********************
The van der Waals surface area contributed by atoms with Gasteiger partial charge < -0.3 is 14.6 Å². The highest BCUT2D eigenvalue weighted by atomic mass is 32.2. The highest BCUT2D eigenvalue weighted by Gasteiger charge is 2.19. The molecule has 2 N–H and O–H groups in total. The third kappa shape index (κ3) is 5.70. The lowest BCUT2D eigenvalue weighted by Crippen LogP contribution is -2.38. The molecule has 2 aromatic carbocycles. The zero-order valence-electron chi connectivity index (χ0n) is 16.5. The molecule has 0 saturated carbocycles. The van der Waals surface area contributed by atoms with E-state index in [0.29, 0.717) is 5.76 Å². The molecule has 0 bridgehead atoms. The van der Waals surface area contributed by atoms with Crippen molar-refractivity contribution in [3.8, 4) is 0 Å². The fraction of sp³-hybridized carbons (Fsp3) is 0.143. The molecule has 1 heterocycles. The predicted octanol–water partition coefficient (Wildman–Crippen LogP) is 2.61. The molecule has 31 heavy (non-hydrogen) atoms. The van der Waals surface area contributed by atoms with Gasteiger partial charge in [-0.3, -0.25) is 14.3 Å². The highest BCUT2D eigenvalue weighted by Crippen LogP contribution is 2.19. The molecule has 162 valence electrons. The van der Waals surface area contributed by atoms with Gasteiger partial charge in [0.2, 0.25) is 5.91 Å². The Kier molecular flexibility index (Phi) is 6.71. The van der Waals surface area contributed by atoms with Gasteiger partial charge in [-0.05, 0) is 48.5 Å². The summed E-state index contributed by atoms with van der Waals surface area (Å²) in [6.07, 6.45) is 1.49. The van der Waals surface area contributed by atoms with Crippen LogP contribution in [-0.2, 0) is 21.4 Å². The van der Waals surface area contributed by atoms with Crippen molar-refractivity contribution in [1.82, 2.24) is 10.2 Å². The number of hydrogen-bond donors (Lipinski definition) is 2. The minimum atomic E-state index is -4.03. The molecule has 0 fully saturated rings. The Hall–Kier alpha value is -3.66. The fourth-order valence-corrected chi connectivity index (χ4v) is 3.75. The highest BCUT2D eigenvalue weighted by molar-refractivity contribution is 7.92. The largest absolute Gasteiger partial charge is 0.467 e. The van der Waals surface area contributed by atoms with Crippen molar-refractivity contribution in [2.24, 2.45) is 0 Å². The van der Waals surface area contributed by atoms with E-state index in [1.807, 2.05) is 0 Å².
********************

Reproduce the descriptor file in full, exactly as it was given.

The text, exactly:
The van der Waals surface area contributed by atoms with Gasteiger partial charge < -0.3 is 14.6 Å². The highest BCUT2D eigenvalue weighted by atomic mass is 32.2. The highest BCUT2D eigenvalue weighted by Gasteiger charge is 2.19. The molecule has 2 N–H and O–H groups in total. The third kappa shape index (κ3) is 5.70. The lowest BCUT2D eigenvalue weighted by Crippen LogP contribution is -2.38. The molecule has 2 aromatic carbocycles. The zero-order valence-electron chi connectivity index (χ0n) is 16.5. The molecule has 0 saturated carbocycles. The van der Waals surface area contributed by atoms with E-state index in [0.29, 0.717) is 5.76 Å². The molecule has 0 bridgehead atoms. The van der Waals surface area contributed by atoms with Crippen molar-refractivity contribution in [3.8, 4) is 0 Å². The fraction of sp³-hybridized carbons (Fsp3) is 0.143. The molecule has 1 heterocycles. The predicted octanol–water partition coefficient (Wildman–Crippen LogP) is 2.61. The molecule has 31 heavy (non-hydrogen) atoms. The van der Waals surface area contributed by atoms with Gasteiger partial charge in [-0.3, -0.25) is 14.3 Å². The highest BCUT2D eigenvalue weighted by Crippen LogP contribution is 2.19. The molecule has 162 valence electrons. The van der Waals surface area contributed by atoms with Gasteiger partial charge in [0.2, 0.25) is 5.91 Å². The Kier molecular flexibility index (Phi) is 6.71. The van der Waals surface area contributed by atoms with Gasteiger partial charge in [-0.05, 0) is 48.5 Å². The summed E-state index contributed by atoms with van der Waals surface area (Å²) in [6.07, 6.45) is 1.49. The van der Waals surface area contributed by atoms with Crippen LogP contribution in [-0.2, 0) is 21.4 Å². The van der Waals surface area contributed by atoms with Crippen molar-refractivity contribution in [1.82, 2.24) is 10.2 Å². The number of hydrogen-bond donors (Lipinski definition) is 2. The minimum atomic E-state index is -4.03. The molecule has 0 fully saturated rings. The Hall–Kier alpha value is -3.66. The fourth-order valence-corrected chi connectivity index (χ4v) is 3.75. The highest BCUT2D eigenvalue weighted by molar-refractivity contribution is 7.92. The largest absolute Gasteiger partial charge is 0.467 e. The van der Waals surface area contributed by atoms with Crippen molar-refractivity contribution in [2.24, 2.45) is 0 Å². The van der Waals surface area contributed by atoms with E-state index in [1.807, 2.05) is 0 Å².